This chapter discusses the cloning of hormone genes from a mixture of complementary deoxyribonucleic acid (cDNA) molecules. The molecular cloning of cDNA synthesized from a purified messenger ribonucleic acid (mRNA) is a well-established method for obtaining purified DNA for sequence analysis and use as a hybridization probe. Only a limited number of purified mRNAs are currently available that include those from specialized cells producing predominantly a single protein, such as globin, immunoglubin, or ovalbumin. The chapter describes the procedures used to isolate and clone specific hormone cDNAs from an impure mRNA population. The method employs the restriction endonuclease cleavage of double-stranded cDNA transcribed from a complex mixture of mRNA. The method does not require any extensive purification of RNA but instead makes use of the transcription of RNA into cDNA, the sequence-specific fragmentation of this cDNA, with one or two restriction endonucleases, and the fractionation of the cDNA restriction fragments on the basis of their lengths. The use of restriction endonucleases eliminates size heterogeneity and produces homogeneous-length DNA fragments from any cDNA species that contains at least two restriction sites. From the initially heterogeneous population of cDNA transcripts, uniform-sized fragments of desired sequence are produced. The chapter discusses a complete scheme for cDNA cloning.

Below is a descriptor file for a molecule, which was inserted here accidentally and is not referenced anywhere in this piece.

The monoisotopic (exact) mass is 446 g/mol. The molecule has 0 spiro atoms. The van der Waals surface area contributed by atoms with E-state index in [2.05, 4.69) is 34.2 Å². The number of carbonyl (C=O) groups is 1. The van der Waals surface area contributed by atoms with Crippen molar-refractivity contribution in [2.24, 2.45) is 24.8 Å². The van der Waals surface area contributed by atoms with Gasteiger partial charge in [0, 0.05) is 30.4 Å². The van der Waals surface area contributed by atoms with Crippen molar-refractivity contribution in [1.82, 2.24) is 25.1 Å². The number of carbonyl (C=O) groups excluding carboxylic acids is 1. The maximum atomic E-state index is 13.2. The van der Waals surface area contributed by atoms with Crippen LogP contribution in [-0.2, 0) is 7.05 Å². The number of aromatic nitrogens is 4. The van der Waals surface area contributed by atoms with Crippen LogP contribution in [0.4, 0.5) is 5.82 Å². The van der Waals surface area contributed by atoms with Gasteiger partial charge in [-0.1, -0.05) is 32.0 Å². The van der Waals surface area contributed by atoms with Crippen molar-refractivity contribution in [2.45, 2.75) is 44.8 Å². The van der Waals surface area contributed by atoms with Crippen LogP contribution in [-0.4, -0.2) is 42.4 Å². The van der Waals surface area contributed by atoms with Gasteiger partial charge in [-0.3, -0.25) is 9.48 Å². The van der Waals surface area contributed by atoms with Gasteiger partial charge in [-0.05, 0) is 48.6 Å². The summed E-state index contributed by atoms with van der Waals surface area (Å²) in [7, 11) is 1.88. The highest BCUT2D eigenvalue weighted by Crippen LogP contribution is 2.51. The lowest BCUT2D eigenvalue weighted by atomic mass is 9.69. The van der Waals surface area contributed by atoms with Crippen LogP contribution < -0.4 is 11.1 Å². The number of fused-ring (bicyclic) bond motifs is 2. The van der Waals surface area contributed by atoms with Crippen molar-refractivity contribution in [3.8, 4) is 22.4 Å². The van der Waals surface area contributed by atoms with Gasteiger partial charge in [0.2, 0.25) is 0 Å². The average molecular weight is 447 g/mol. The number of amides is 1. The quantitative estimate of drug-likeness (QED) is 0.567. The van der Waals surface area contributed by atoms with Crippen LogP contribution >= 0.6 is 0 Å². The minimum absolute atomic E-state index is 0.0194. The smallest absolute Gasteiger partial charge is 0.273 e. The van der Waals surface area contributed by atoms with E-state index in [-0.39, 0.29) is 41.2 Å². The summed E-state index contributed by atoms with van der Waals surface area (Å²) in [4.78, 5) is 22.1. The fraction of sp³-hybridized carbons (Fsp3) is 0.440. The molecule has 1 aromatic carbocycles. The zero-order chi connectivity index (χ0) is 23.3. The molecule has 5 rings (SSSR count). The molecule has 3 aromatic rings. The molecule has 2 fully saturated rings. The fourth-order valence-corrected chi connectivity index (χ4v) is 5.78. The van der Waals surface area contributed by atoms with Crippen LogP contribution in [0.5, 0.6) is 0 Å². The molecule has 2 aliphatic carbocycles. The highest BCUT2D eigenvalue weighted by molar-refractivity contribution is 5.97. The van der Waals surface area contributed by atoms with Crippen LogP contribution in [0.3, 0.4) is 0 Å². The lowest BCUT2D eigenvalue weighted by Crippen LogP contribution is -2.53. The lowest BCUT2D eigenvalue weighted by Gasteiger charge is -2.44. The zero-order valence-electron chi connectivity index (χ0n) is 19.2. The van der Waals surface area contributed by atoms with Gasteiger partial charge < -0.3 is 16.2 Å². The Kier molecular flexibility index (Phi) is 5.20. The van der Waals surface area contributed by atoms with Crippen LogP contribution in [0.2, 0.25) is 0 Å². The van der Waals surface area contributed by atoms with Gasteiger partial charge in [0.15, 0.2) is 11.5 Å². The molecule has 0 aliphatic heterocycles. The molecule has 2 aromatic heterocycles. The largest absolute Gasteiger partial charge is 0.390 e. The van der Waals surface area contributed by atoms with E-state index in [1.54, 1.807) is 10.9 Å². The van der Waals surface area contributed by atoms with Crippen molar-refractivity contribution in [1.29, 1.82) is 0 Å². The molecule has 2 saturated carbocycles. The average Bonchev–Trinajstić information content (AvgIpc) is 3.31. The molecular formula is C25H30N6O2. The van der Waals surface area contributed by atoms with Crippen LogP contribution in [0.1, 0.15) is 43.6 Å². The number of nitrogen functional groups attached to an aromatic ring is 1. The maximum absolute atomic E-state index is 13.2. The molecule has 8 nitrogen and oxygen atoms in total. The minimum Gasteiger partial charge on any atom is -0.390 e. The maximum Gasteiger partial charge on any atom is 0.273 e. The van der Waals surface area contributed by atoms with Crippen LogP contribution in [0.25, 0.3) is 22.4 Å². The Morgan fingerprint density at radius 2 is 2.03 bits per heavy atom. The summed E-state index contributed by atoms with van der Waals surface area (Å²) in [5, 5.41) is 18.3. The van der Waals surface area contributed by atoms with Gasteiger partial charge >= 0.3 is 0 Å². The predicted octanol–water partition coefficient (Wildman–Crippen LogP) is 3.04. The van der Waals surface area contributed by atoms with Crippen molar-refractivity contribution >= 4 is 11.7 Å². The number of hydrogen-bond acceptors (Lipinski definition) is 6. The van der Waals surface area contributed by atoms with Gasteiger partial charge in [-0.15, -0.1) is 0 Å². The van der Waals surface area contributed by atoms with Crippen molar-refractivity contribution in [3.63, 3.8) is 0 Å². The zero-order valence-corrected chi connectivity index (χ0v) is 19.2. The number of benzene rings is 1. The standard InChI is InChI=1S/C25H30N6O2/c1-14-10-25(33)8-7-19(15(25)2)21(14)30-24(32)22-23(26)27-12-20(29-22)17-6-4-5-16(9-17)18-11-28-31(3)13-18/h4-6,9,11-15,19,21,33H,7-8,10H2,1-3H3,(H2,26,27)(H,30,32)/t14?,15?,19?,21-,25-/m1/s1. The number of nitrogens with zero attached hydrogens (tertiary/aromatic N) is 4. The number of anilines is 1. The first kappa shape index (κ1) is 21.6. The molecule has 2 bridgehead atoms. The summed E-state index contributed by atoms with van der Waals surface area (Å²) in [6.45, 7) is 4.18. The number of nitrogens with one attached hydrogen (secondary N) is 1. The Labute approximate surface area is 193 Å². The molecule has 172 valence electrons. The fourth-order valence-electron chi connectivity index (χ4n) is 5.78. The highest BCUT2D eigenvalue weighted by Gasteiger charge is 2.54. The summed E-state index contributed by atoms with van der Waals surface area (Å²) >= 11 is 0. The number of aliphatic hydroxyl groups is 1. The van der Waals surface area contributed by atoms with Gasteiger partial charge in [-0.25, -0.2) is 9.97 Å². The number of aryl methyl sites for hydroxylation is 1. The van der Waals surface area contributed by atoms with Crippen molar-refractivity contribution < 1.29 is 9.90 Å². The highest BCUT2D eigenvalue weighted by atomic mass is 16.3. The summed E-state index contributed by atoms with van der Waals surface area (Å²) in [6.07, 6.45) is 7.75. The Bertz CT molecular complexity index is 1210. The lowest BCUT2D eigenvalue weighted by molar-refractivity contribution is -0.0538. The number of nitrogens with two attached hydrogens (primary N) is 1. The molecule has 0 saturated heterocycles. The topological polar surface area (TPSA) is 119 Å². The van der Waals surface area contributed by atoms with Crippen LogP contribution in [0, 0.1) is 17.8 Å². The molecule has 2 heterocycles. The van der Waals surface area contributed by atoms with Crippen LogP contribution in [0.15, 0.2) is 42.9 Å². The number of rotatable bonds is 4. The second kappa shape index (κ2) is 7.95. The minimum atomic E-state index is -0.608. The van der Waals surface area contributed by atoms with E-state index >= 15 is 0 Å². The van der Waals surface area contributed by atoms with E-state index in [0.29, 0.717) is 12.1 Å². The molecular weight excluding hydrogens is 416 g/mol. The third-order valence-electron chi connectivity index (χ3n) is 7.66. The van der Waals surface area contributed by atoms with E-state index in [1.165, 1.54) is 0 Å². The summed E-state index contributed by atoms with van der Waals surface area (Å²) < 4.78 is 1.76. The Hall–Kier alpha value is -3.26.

ASJC Scopus subject areas
- Molecular Biology